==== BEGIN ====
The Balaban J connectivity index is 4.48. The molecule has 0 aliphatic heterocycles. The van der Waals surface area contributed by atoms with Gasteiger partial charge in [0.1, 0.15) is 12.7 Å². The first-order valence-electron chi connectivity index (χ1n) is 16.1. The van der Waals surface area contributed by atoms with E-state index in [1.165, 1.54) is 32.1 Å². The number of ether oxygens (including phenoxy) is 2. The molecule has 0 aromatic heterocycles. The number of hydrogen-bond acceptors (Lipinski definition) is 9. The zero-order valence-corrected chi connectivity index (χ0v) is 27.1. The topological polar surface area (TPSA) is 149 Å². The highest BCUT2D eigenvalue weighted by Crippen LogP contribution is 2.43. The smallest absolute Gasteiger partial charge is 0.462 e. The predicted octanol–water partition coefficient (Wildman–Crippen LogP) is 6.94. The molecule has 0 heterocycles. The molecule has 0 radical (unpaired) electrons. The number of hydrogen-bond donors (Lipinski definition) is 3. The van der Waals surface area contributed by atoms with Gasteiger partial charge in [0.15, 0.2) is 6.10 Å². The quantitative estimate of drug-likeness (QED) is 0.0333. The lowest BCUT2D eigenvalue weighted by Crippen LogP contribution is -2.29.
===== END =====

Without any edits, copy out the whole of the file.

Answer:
The Balaban J connectivity index is 4.48. The molecule has 0 aliphatic heterocycles. The van der Waals surface area contributed by atoms with Gasteiger partial charge in [0.1, 0.15) is 12.7 Å². The first-order valence-electron chi connectivity index (χ1n) is 16.1. The van der Waals surface area contributed by atoms with E-state index in [1.165, 1.54) is 32.1 Å². The number of ether oxygens (including phenoxy) is 2. The molecule has 0 aromatic heterocycles. The number of hydrogen-bond acceptors (Lipinski definition) is 9. The zero-order valence-corrected chi connectivity index (χ0v) is 27.1. The topological polar surface area (TPSA) is 149 Å². The highest BCUT2D eigenvalue weighted by Crippen LogP contribution is 2.43. The smallest absolute Gasteiger partial charge is 0.462 e. The predicted octanol–water partition coefficient (Wildman–Crippen LogP) is 6.94. The molecule has 0 heterocycles. The molecule has 0 radical (unpaired) electrons. The number of hydrogen-bond donors (Lipinski definition) is 3. The van der Waals surface area contributed by atoms with Gasteiger partial charge in [0.15, 0.2) is 6.10 Å². The quantitative estimate of drug-likeness (QED) is 0.0333. The lowest BCUT2D eigenvalue weighted by Crippen LogP contribution is -2.29.